|Arch Microbiol. 2014 Oct;196(10):681-95. |
|Isolation and characterization of rat intestinal bacteria involved in biotransformation of (-)-epigallocatechin.[Pubmed: 24947740]|
|Two intestinal bacterial strains MT4s-5 and MT42 involved in the degradation of (-)-Epigallocatechin(EGC) were isolated from rat feces. |
METHODS AND RESULTS:
Strain MT4s-5 was tentatively identified as Adlercreutzia equolifaciens. This strain converted (-)-Epigallocatechin(EGC) into not only 1-(3, 4, 5-trihydroxyphenyl)-3-(2, 4, 6-trihydroxyphenyl)propan-2-ol (1), but also 1-(3, 5-dihydroxyphenyl)-3-(2, 4, 6-trihydroxyphenyl)propan-2-ol (2), and 4'-dehydroxylated (-)-Epigallocatechin(EGC) (7). Type strain (JCM 9979) of Eggerthella lenta was also found to convert (-)-Epigallocatechin(EGC) into 1. Strain MT42 was identified as Flavonifractor plautii and converted 1 into 4-hydroxy-5-(3, 4, 5-trihydroxyphenyl)valeric acid (3) and 5-(3, 4, 5-trihydroxyphenyl)-γ-valerolactone (4) simultaneously. Strain MT42 also converted 2 into 4-hydroxy-5-(3, 5-dihydroxyphenyl)valeric acid (5), and 5-(3, 5-dihydroxyphenyl)-γ-valerolactone (6). Furthermore, F. plautii strains ATCC 29863 and ATCC 49531 were found to catalyze the same reactions as strain MT42. Interestingly, formation of 2 from (-)-Epigallocatechin(EGC) by strain MT4s-5 occurred rapidly in the presence of hydrogen supplied by syntrophic bacteria. Strain JCM 9979 also formed 2 in the presence of the hydrogen or formate. Strain MT4s-5 converted 1, 3, and 4 to 2, 5, and 6, respectively, and the conversion was stimulated by hydrogen, whereas strain JCM 9979 could catalyze the conversion only in the presence of hydrogen or formate.
On the basis of the above results together with previous reports, the principal metabolic pathway of (-)-Epigallocatechin(EGC) and EGCg by catechin-degrading bacteria in gut tract is proposed.
|Febs Letters, 1997, 401(2-3):230-234. |
|Green tea catechins suh α(–)-epicatechin and (–)-epigallocatechin accelerate Cu2+-induced low density lipoprotein in propagation phase[Reference: WebLink]|
METHODS AND RESULTS:
Effects of (-)-epicatechin (EC) and (-)-Epigallocatechin(EGC) on Cu2+-induced low density lipoprotein (LDL) oxidation were studied in initiation and propagation phases. When 1.5 microM EC or EGC was added to the mixture of isolated human LDL and Cu2+ in the initiation phase, the oxidation of LDL was inhibited in agreement with previous findings. In contrast, in the propagation phase, 1.5 microM of EC or EGC worked as an accelerator of the oxidation, and acceleration ratios (maximum about 6 times) were modified depending on the concentrations of catechin used and the oxidation process in the propagation phase. The evidence was obtained from formation of thiobarbituric acid reactive substances (TBARS), detecting conjugated diene measured by absorbance at 234 nm and investigating fragmentation of apoprotein B (apo B) in LDL. Even in the propagation phase of LDL oxidation, the elevated concentrations of EC or EGC worked as inhibitors: after 40 min incubation of LDL with Cu2+, 10.0 microM EC or 2.0 microM EGC inhibited LDL oxidation. Yet, nitric oxide (NO) released from 5 microM zwitterionic polyamine/NO adducts had an inhibitory in all phases of LDL oxidation.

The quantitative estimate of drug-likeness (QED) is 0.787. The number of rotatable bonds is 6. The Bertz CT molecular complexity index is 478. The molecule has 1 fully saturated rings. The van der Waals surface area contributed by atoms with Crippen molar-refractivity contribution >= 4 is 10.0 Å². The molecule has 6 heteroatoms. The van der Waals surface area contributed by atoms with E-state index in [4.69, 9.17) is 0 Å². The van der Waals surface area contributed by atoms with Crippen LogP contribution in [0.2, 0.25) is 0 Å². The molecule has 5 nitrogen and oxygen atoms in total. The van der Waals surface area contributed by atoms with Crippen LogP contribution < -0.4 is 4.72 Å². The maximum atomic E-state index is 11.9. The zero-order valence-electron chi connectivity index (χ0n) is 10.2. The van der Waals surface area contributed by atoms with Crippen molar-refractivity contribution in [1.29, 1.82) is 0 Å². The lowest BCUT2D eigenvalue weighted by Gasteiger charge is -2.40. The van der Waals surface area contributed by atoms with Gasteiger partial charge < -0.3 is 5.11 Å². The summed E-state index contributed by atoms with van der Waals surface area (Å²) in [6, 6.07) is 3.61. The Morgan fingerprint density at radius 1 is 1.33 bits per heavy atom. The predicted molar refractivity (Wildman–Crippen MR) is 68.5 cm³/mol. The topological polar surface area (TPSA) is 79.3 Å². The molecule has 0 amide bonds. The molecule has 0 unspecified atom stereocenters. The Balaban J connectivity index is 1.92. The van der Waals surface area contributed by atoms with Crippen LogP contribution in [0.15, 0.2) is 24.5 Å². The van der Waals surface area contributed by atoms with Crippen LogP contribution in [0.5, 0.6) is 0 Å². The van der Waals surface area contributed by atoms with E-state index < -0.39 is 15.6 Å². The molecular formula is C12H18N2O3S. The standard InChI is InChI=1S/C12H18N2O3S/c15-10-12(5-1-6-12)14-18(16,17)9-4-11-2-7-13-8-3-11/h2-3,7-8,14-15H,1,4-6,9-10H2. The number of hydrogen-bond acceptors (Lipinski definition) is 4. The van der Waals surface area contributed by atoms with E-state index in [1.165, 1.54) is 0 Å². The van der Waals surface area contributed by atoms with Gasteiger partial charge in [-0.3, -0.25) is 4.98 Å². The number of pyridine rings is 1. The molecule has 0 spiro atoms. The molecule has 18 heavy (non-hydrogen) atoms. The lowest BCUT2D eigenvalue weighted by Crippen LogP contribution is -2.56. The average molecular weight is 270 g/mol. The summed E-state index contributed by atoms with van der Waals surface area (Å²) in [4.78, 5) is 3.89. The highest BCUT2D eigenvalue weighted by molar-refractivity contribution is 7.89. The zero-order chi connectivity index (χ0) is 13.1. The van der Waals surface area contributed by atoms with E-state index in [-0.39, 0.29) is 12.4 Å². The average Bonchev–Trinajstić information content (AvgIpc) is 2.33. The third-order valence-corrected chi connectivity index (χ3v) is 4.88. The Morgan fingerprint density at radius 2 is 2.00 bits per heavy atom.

These results indicate that catechins such as EC and EGC can act as free radical terminators (reducing agents) or accelerators (oxidizing agents) under oxidation circumstances, which is a different character from NO. From the above evidence, further investigations are needed on many natural flavonoids, the most potent antioxidative compounds in foods.
|Biosci Biotechnol Biochem. 1999 Sep;63(9):1654-6. |
|DNA cleavage activities of (-)-epigallocatechin, (-)-epicatechin, (+)-catechin, and (-)-epigallocatechin gallate with various kinds of metal ions.[Pubmed: 10610127]|
|The DNA cleavage activities of (+)-catechin (C), (-)-epicatechin (EC), (-)-Epigallocatechin(EGC), and (-)-epigallocatechin gallate (EGCg) were examined with 16 different metal ions. Cu(2+) with all the catechins facilitated DNA cleavage, while Ag+ with EGC and EC showed a strong repressive effect. The other metal ions examined showed little effect.|
|Food Funct. 2013 Oct;4(10):1521-5. |
|Blood anticoagulation and antiplatelet activity of green tea (-)-epigallocatechin (EGC) in mice.[Pubmed: 24056410]|
|(-)-Epigallocatechin(EGC) was prepared from green tea polyphenols through column chromatography of a polyamide (3.6 × 40 cm). |
METHODS AND RESULTS:
Three dosages of EGC (0.25, 0.5, 1.0 g kg(-1) d(-1)) were ingested respectively by ICR mice via gavage. Compared with the control group, group (-)-Epigallocatechin(EGC) 0.5 (dosage, 0. 5 g kg(-1) d(-1)) and group (-)-Epigallocatechin(EGC) 1.0 (dosage, 1.0 g kg(-1) d(-1)) presented significant inhibition on platelet aggregation in mice accompanied by 18.4 and 25.6% of inhibition ratio, respectively. The bleeding times (BT) of mice in group (-)-Epigallocatechin(EGC) 0.5 and group EGC1.0 were significantly prolonged (P < 0.01) as well as blood clotting time (BCT) in group (-)-Epigallocatechin(EGC) 1.0 (P < 0.05). All three dosages of EGC prolonged activated partial thromboplastin time (APTT) significantly (P < 0.01), but had no prominent effect on prothrombin time (PT) and fibrinogen level which indicated that the anticoagulation of (-)-Epigallocatechin(EGC) could not be attributed to the level decrease of coagulation factor such as fibrinogen.
The results demonstrated that EGC had prominent antiplatelet activity and blood anticoagulation in a dose-dependent manner.